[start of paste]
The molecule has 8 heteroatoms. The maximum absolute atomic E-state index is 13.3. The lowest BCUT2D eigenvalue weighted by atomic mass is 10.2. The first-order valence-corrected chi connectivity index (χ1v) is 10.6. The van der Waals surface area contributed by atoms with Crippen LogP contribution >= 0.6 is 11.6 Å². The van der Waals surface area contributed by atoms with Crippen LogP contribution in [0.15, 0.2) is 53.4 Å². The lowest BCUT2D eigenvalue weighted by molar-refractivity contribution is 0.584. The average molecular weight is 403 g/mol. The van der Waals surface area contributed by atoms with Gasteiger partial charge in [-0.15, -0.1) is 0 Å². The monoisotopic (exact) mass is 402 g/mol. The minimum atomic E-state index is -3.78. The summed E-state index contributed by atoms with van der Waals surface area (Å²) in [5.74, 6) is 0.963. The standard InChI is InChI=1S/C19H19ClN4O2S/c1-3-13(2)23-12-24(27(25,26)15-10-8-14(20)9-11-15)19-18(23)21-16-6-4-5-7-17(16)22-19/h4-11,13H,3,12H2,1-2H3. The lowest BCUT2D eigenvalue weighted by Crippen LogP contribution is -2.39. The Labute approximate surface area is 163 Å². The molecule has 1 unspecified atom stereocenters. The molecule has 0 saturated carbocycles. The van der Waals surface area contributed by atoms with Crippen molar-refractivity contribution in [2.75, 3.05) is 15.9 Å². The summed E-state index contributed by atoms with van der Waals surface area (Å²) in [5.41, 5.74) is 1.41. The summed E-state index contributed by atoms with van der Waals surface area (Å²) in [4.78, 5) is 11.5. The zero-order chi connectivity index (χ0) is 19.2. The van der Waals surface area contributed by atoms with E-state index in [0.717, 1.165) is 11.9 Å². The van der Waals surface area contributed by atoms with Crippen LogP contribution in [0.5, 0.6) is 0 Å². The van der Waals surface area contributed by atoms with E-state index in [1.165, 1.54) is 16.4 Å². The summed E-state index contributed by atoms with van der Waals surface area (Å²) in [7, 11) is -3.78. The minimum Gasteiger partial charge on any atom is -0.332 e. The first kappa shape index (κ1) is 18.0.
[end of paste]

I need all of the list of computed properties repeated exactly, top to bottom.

The molecule has 8 heteroatoms. The maximum absolute atomic E-state index is 13.3. The lowest BCUT2D eigenvalue weighted by atomic mass is 10.2. The first-order valence-corrected chi connectivity index (χ1v) is 10.6. The van der Waals surface area contributed by atoms with Crippen LogP contribution >= 0.6 is 11.6 Å². The van der Waals surface area contributed by atoms with Crippen LogP contribution in [0.15, 0.2) is 53.4 Å². The lowest BCUT2D eigenvalue weighted by molar-refractivity contribution is 0.584. The average molecular weight is 403 g/mol. The van der Waals surface area contributed by atoms with Gasteiger partial charge in [-0.15, -0.1) is 0 Å². The monoisotopic (exact) mass is 402 g/mol. The minimum atomic E-state index is -3.78. The summed E-state index contributed by atoms with van der Waals surface area (Å²) in [5.74, 6) is 0.963. The standard InChI is InChI=1S/C19H19ClN4O2S/c1-3-13(2)23-12-24(27(25,26)15-10-8-14(20)9-11-15)19-18(23)21-16-6-4-5-7-17(16)22-19/h4-11,13H,3,12H2,1-2H3. The lowest BCUT2D eigenvalue weighted by Crippen LogP contribution is -2.39. The Labute approximate surface area is 163 Å². The molecule has 1 unspecified atom stereocenters. The molecule has 0 saturated carbocycles. The van der Waals surface area contributed by atoms with Crippen molar-refractivity contribution in [2.75, 3.05) is 15.9 Å². The summed E-state index contributed by atoms with van der Waals surface area (Å²) in [5.41, 5.74) is 1.41. The summed E-state index contributed by atoms with van der Waals surface area (Å²) in [4.78, 5) is 11.5. The zero-order chi connectivity index (χ0) is 19.2. The van der Waals surface area contributed by atoms with E-state index in [0.717, 1.165) is 11.9 Å². The van der Waals surface area contributed by atoms with Crippen LogP contribution in [0.5, 0.6) is 0 Å². The van der Waals surface area contributed by atoms with E-state index in [1.165, 1.54) is 16.4 Å². The summed E-state index contributed by atoms with van der Waals surface area (Å²) in [7, 11) is -3.78. The minimum Gasteiger partial charge on any atom is -0.332 e. The first kappa shape index (κ1) is 18.0.